On-Page Search Engine Optimization for Beginners and Experts (Step 6)
The sixth step of the 10 Steps to Freedom series provides basic and advanced tips for on-page search engine optimization (SEO) that will further improve your website rankings in free search engines.
To recap, the steps we have covered so far are:
1. Freedom Starts in the Mind
2. 5 Reasons to Follow Your Passion Instead of Money
3. How to Make Money Online and Enjoy Freedom
4. Ken Evoy and Site Build It
5. How to Write Content That Attracts Visitors And Natural Links
Basic SEO Tips
Most users search the Internet via recognized search engines, such as Google and Yahoo, by entering keywords that relate to the topic or product they are trying to search for. According to Onestat.com, the typical number of keywords used in an average search is from one to four words.
The goal of on-page SEO is to inform these search engines about the content of your website – to ensure you are ranked highly in the search results – by using factors that you can control on your home page. These factors include the words you use in the title, meta tag, in the website’s content and so on.
Please note: on-page SEO is different to off-page SEO (the promotion of your website via external links). You will learn about this in Step Seven.
Using on-page SEO techniques, you can optimize a website for certain keywords. Here’s how:
1. Include important keywords in the title, possibly close to the beginning.
2. Include keywords in the meta description tag and the keywords meta tag.
3. Include keywords in the first sentence on page and possibly format it in bold.
4. Try to include both singular and plural versions of keywords close to the beginning of articles.
5. Aim for 1% keyword density of primary keywords. For example, if an article is 500 words long, include your primary keyword 4-6 times in the article.
6. Use secondary keywords once or twice in each article. Secondary keywords are tightly related keywords to the original keyword.
For example: “Dyson vacuum cleaners” is a primary keyword, whereas “Dyson vacuums” would be a secondary keyword. Similarly, in this article, the primary keyword would be “search engine optimization” and the secondary keyword would be “SEO”.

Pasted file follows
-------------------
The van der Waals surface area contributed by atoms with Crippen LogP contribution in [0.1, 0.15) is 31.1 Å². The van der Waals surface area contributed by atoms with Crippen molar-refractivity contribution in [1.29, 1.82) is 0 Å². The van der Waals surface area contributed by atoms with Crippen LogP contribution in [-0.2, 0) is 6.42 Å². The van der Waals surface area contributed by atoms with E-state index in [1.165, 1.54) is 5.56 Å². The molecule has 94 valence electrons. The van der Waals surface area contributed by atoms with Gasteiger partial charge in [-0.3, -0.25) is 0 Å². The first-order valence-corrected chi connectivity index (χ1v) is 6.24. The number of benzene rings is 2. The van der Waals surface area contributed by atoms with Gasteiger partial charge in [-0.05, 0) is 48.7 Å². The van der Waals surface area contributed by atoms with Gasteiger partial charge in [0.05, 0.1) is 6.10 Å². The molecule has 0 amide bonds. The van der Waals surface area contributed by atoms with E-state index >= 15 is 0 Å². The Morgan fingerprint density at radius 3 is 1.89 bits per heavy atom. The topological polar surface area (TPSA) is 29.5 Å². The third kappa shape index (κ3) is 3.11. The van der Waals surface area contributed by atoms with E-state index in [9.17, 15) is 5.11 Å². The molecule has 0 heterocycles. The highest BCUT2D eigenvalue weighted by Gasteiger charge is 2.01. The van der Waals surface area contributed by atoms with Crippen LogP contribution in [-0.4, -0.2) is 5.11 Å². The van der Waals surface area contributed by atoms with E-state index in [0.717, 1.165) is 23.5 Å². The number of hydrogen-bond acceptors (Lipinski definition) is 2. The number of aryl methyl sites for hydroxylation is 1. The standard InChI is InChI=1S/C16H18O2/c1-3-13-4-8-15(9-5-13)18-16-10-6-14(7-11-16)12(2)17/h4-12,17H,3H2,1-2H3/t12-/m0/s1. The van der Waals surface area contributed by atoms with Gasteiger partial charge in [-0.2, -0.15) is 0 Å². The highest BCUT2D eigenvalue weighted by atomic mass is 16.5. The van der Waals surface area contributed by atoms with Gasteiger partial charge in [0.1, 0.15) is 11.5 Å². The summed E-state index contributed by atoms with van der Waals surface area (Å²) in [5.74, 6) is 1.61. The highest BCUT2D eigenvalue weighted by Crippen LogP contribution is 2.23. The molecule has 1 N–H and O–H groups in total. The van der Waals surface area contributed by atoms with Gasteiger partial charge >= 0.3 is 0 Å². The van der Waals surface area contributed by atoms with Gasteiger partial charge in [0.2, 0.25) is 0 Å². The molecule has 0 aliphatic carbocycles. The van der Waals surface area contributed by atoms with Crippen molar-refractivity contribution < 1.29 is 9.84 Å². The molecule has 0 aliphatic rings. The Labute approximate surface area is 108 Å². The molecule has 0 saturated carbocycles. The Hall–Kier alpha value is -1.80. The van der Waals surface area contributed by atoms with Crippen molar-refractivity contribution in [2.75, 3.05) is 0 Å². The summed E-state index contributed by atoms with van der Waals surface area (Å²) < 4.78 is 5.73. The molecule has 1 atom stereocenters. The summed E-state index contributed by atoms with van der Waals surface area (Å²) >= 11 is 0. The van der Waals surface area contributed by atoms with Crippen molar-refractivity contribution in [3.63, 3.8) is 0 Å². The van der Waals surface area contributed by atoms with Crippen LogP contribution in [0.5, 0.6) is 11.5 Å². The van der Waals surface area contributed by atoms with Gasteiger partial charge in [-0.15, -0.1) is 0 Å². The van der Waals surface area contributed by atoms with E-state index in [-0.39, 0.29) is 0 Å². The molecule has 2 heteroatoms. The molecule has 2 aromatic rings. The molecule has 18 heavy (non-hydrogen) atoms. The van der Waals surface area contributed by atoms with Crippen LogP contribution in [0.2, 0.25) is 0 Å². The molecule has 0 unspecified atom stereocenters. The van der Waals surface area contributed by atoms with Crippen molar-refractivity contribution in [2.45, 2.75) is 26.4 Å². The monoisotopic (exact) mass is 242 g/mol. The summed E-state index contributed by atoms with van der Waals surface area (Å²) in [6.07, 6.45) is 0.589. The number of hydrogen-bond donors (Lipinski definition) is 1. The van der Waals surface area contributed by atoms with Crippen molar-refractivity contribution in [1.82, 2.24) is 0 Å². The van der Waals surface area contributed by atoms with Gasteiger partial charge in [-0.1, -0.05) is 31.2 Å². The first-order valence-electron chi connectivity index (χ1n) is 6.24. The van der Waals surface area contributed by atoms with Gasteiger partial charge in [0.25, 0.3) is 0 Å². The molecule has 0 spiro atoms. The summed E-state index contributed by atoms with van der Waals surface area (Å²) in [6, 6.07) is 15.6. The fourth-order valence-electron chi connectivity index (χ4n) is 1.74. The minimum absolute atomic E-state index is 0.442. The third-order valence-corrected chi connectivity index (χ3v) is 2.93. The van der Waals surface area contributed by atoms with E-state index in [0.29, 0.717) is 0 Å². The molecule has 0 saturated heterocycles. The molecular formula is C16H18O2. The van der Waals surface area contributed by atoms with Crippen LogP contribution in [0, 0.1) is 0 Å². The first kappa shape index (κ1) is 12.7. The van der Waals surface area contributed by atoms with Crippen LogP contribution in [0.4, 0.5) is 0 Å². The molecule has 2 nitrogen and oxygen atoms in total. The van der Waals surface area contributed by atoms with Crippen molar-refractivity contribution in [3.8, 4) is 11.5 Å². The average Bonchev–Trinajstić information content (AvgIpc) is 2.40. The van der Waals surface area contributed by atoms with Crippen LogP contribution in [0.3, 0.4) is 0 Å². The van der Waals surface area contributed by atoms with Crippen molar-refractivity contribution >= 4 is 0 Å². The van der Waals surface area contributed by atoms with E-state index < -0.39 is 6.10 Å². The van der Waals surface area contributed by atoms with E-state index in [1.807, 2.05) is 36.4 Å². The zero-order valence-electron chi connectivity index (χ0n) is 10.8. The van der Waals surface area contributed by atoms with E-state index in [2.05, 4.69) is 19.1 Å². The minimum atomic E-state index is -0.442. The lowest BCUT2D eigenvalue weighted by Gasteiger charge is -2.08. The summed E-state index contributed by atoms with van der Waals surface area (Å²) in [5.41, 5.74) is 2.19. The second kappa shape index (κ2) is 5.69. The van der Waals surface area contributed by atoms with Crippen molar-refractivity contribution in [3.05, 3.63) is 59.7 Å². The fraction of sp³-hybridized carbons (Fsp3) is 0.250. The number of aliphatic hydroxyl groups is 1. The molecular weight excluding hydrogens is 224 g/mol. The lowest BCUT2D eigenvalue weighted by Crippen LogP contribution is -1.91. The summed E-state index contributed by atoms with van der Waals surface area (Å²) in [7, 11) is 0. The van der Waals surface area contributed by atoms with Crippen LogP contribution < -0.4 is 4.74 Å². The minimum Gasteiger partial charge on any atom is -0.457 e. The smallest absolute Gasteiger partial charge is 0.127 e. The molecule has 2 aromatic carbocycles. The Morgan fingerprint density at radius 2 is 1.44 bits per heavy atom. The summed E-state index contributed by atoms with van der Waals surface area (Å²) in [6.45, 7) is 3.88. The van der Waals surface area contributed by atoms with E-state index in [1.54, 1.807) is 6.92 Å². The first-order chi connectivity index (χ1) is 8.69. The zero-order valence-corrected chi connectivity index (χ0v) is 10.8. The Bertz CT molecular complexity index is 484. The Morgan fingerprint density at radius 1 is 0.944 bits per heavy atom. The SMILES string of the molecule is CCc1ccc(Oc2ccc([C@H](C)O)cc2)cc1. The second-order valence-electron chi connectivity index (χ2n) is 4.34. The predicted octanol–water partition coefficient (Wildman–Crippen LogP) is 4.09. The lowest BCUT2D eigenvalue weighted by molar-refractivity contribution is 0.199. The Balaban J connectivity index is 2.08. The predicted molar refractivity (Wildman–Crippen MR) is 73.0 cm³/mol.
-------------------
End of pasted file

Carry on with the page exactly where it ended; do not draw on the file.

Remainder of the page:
7. Include your primary keyword and its variations in all picture tags on the page.
8. Try to include one or two text links on your page that include the primary keyword in the anchor text.
9. Include links to other high-quality and/or authoritative websites, but limit yourself to three or less links per page.
10. If you need to link to a site that you don’t trust or is an affiliate link, use a “no-follow attribute” to prevent “pagerank leak” and possible penalties that may result from linking your website to a low-quality website.
You should follow these 10 tips of basic search engine optimization for every page you build. I would also recommend that you follow Google’s webmasters guidelines which give you similar tips about optimizing your pages for Google.
Of course, the structure of your website also determines how well your individual pages rank and how authoritative it appears in the particular subject.
As a result, you should make sure that:
– you organize the site into a clear hierarchical structure that is no more than two levels deeper than the home page (home page, first level, second level)
– create a sitemap that links to each page of your website (if the sitemap would contain more than 100 links, break it down onto multiple levels.)
– link back from every article to the homepage and make sure that the anchor text contains the main keywords that users will be searching for.
Advanced SEO Tips
Using more advanced search engine optimization techniques will help you to gain key advantages over rivals in competitive markets or help you to rank highly in less competitive markets with much less needed incoming links.
Besides following all the basic search engine optimization tips outlined above, you can also employ more advanced techniques, such as:
1. Use themed keywords across your articles. Themed keywords are words commonly found in pages that rank highly in search engines for your primary keyword.
If you are an expert in your topic or industry, then these themed keywords should be clear to you; in fact, you’ll probably include them naturally while explaining your topic.